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Part A: Find a Niche

As a group, you will do research and analysis to determine a fashion market niche, wherein a significant customer base is not being adequately served. This niche could be related to a new product, a particular lifestyle, a size or price category, or a garment function.  In order to determine this niche, you will need to:

1)      Complete an Environmental Scan including PEST Analysis (Political Economical Social and Technological factors)

2)      Complete a Trend Analysis (past trends, current trends, future trends/forecasting)

3)      Based on this analysis determine the need in the market from steps 1 & 2

4)      Identify the target customer based on the need determined in step 3 (demographics, psychographics)

5)      Evaluate the competition (price, location, market access, customer base)


PEST Analysis

Once you've selected your niche market, I suggest using the Advanced Search feature in the Proquest database to combine your market with some of the key words or factors listed in the PEST Analysis.    Be sure to limit your search by date so that you are selecting articles that are not older than two years.

Library Databases to Help Find Your Niche

The Berkeley College has a number of databases to help you find market forecast information by industry segment.    Some suggested databases for this project include:


Fashion Snoops, a trend & fashion forecasting service, includes shows & analysis reports for each season, plus millions of images/graphics. Create profile to download & save images, CADs, color palettes.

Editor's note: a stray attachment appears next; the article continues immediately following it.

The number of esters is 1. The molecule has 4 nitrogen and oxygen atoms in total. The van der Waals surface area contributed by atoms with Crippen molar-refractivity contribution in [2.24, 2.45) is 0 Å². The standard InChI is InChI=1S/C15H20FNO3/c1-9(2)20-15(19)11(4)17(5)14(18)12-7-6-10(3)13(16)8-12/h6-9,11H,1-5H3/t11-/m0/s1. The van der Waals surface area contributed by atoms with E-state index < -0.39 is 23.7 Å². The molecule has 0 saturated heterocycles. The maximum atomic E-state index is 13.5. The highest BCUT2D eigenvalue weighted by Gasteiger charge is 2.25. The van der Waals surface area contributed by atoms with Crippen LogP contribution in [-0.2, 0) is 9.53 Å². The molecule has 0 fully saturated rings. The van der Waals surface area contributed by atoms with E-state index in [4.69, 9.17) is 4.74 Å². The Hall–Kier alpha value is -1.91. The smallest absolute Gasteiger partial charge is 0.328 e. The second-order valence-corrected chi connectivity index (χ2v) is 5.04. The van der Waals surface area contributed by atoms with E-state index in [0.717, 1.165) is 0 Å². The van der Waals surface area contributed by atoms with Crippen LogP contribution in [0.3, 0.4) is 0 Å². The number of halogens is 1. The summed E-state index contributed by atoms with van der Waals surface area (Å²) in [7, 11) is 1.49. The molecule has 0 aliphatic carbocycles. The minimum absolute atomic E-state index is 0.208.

Plunkett Research, Ltd. provides trend forecasts for major industry groups such as retail.


IBIS World provides industry analysis and forecasts for U.S. or Global market segements.     Market information is available by searching by keyword.   

Web Sites for Industry Statistics and Trends

The National Retail Retail Federation offers the latest news and forecasts for  indsutry segements such as merchandising, supply chain, store operations and retail trends.

Trend Hunter is a source of inspiration for industry professionals, aspiring entrepreneurs and the insatiably curious. Trend Hunter has been featured or cited everywhere from MTV, The Economist, and CNN to the personal blog of Kanye West, tweets by Ashton Kutcher and tweets by Paris Hilton.

Published by Cotton Incorporated, this site presents weekly articles monitoring American attitudes and behavior towards apparel and home furnishings and includes a section with statistics detailing consumer attitudes and spending patterns for clothing.